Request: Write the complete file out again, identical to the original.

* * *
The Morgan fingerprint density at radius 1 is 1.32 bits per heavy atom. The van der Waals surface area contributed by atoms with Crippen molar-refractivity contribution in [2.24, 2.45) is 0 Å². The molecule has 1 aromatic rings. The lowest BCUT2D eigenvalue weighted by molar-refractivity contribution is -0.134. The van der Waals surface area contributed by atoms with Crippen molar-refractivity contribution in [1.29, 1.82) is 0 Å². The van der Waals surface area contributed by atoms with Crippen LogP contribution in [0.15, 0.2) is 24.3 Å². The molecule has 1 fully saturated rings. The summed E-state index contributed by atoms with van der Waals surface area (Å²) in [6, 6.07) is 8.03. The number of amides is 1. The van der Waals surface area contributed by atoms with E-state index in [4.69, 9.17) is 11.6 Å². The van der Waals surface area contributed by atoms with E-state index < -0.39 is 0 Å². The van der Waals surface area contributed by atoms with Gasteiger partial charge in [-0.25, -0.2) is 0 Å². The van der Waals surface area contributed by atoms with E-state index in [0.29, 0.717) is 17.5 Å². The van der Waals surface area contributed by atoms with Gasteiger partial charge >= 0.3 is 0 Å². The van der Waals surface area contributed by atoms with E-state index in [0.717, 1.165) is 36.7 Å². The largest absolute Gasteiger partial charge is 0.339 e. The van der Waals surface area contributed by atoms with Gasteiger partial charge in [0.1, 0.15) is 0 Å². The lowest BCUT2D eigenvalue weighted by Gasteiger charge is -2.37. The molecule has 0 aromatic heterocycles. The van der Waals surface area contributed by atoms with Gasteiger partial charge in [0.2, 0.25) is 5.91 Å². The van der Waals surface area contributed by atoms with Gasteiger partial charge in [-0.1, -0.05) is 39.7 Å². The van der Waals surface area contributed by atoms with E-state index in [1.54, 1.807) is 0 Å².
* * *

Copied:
The Morgan fingerprint density at radius 1 is 1.32 bits per heavy atom. The van der Waals surface area contributed by atoms with Crippen molar-refractivity contribution in [2.24, 2.45) is 0 Å². The molecule has 1 aromatic rings. The lowest BCUT2D eigenvalue weighted by molar-refractivity contribution is -0.134. The van der Waals surface area contributed by atoms with Crippen molar-refractivity contribution in [1.29, 1.82) is 0 Å². The van der Waals surface area contributed by atoms with Crippen LogP contribution in [0.15, 0.2) is 24.3 Å². The molecule has 1 fully saturated rings. The summed E-state index contributed by atoms with van der Waals surface area (Å²) in [6, 6.07) is 8.03. The number of amides is 1. The van der Waals surface area contributed by atoms with E-state index in [4.69, 9.17) is 11.6 Å². The van der Waals surface area contributed by atoms with E-state index < -0.39 is 0 Å². The van der Waals surface area contributed by atoms with Gasteiger partial charge in [-0.25, -0.2) is 0 Å². The van der Waals surface area contributed by atoms with E-state index in [0.29, 0.717) is 17.5 Å². The van der Waals surface area contributed by atoms with Gasteiger partial charge >= 0.3 is 0 Å². The van der Waals surface area contributed by atoms with E-state index in [0.717, 1.165) is 36.7 Å². The largest absolute Gasteiger partial charge is 0.339 e. The van der Waals surface area contributed by atoms with Gasteiger partial charge in [0.1, 0.15) is 0 Å². The lowest BCUT2D eigenvalue weighted by Gasteiger charge is -2.37. The molecule has 0 aromatic heterocycles. The van der Waals surface area contributed by atoms with Gasteiger partial charge in [0.2, 0.25) is 5.91 Å². The van der Waals surface area contributed by atoms with Gasteiger partial charge in [-0.1, -0.05) is 39.7 Å². The van der Waals surface area contributed by atoms with E-state index in [1.54, 1.807) is 0 Å².